The announcement of the resignation of Catherine Brown from her role as chief executive of the FSA last week was an unusual one. It was made the day after an FSA board meeting and in a very low-key manner. Hardly what you’d expect from someone with a rather high profile. Her reign started only a few months before Horsegate, and dealing with the media in the eye of a storm proved a difficult baptism of fire.
Not only horsemeat in our burgers but campylobacter in our chicken dominated the Brown agenda. I think it only fair to say the actions (and indeed lack of action) by the FSA on horsemeat cannot be attributed to her but rather an agency that had struggled with its purpose in life since the start of the coalition government back in 2010. However, the campylobacter crusade is a different matter. I believe I have been quite consistent in challenging how the agency went about trying to tackle the incidence of campylobacter poisoning.
So where are we now with this? Several years of playing the ‘name and shame game’ with retailers has resulted in claims from the FSA that this strategy has been very effective. Yet, as far as I can see, the available data points to no significant reduction in cases of the disease.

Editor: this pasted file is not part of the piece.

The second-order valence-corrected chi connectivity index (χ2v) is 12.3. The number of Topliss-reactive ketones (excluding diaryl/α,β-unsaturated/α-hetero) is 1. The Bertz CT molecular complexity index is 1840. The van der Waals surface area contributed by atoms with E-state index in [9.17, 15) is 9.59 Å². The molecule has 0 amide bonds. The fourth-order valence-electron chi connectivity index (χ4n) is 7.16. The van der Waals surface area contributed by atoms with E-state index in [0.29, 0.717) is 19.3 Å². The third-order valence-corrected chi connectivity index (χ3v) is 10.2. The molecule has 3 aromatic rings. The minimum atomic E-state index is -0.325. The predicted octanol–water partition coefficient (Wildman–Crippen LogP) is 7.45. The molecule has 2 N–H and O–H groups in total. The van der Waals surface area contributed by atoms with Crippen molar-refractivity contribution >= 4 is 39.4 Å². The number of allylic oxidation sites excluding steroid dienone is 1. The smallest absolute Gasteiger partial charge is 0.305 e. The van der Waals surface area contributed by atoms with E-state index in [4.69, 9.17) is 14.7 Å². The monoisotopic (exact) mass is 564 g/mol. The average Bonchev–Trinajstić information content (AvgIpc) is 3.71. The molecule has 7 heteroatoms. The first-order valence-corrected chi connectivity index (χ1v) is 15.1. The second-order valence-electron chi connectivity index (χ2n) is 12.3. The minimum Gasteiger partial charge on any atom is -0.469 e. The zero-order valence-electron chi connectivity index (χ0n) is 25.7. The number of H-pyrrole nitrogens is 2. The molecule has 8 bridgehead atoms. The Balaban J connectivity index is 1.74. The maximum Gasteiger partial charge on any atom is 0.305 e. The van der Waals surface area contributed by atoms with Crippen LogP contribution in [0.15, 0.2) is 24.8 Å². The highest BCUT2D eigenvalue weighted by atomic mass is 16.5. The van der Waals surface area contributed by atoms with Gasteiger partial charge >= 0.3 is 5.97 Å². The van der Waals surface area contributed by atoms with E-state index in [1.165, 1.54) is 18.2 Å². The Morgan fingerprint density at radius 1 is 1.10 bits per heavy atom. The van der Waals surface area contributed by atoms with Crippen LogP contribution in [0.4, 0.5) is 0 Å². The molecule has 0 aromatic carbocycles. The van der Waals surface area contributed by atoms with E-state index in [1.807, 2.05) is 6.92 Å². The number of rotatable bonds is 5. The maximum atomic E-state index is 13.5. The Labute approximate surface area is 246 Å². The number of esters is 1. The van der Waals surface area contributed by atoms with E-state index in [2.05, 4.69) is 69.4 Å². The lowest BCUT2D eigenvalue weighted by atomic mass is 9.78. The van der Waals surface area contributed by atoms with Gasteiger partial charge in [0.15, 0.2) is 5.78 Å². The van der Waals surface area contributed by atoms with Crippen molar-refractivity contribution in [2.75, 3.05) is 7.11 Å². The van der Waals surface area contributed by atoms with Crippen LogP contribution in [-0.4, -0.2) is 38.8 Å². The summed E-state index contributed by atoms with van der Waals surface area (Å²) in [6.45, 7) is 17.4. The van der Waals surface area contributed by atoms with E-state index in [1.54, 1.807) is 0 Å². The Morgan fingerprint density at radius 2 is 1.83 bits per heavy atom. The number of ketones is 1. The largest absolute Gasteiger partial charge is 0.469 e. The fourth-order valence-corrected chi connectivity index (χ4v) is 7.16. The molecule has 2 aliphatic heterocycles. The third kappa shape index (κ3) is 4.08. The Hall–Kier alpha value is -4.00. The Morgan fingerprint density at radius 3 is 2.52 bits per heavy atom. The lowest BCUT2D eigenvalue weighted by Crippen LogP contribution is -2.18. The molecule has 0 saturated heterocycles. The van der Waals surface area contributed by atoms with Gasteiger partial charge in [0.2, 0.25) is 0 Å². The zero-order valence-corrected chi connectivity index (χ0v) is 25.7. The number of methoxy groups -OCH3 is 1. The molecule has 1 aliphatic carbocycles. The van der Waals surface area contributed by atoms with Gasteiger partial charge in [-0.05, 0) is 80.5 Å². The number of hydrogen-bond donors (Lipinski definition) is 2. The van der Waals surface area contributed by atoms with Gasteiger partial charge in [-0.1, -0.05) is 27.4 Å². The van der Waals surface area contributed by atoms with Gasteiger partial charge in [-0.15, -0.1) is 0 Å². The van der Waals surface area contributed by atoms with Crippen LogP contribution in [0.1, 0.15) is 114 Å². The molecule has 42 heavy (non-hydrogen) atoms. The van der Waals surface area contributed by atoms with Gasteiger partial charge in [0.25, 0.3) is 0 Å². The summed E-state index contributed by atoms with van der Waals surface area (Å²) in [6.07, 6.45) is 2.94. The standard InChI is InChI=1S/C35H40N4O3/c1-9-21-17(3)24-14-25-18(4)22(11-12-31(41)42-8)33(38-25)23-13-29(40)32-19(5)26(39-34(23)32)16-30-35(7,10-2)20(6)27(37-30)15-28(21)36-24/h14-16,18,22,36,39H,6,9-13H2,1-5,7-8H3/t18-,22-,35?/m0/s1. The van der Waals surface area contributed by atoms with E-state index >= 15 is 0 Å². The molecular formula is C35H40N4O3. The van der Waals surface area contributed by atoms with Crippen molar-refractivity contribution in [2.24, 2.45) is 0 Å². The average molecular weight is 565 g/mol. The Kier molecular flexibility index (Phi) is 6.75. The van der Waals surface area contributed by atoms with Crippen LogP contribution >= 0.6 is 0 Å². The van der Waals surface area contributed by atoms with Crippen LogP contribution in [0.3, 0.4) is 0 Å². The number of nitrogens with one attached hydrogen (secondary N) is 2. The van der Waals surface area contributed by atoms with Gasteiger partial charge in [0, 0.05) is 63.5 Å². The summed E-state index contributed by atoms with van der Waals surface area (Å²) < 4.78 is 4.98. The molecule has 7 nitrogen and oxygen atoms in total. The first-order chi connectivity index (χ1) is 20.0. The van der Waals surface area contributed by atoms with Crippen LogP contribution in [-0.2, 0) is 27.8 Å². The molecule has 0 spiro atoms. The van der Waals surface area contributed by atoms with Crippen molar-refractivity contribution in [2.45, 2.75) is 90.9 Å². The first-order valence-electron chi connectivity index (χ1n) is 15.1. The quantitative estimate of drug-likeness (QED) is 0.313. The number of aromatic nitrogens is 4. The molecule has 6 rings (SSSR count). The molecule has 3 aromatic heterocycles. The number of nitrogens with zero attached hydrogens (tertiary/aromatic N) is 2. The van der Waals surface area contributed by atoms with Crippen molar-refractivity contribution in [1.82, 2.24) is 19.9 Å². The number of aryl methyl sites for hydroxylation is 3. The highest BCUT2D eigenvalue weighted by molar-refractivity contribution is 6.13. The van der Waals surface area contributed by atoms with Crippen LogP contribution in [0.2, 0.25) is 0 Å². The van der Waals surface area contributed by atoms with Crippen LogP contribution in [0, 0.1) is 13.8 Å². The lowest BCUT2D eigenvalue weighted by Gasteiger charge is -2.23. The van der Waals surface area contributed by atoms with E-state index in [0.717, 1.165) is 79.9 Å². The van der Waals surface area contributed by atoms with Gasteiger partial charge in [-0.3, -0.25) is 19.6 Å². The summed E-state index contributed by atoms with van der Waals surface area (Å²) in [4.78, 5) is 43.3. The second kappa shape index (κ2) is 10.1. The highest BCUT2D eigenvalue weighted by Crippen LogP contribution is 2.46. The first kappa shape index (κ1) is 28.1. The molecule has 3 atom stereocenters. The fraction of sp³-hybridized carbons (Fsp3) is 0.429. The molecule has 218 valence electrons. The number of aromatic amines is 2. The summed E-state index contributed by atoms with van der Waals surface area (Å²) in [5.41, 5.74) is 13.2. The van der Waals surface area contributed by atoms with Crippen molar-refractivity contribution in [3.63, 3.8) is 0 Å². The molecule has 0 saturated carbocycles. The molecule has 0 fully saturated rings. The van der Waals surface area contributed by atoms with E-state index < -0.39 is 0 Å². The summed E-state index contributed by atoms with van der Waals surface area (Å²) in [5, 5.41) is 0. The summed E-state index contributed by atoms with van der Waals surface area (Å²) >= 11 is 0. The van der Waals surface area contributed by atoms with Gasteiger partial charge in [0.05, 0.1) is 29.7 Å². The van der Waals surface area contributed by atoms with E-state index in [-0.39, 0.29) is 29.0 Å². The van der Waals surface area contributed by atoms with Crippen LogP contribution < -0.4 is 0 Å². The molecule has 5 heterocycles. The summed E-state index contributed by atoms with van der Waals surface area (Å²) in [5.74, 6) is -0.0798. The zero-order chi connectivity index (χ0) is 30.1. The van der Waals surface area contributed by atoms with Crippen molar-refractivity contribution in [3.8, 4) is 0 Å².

So what lies in store next for the FSA? It has a new chair (Heather Hancock) who has extremely strong credentials and, importantly, very good contacts in government. The appointment of a new CEO must now be her top priority. The role for the new leadership must be to address the appalling loss in scientific expertise the agency once boasted and to start to build bridges with the UK food industry, which feels it carries more battle scars now than at any other time in the history of engaging with the FSA.
For those thinking of applying for the vacant position, please ensure you put the size of flak jacket required in your cv. The position of FSA CEO is a hugely difficult one: grappling with a government hell bent on cutting public services while tackling the multiple issues in a complex national food supply system. When things go well there are no news stories. When things go wrong you’re on the front page for all the wrong reasons.
Chris Elliott is director of the Insitute for Global Food Security at Queen’s University, Belfast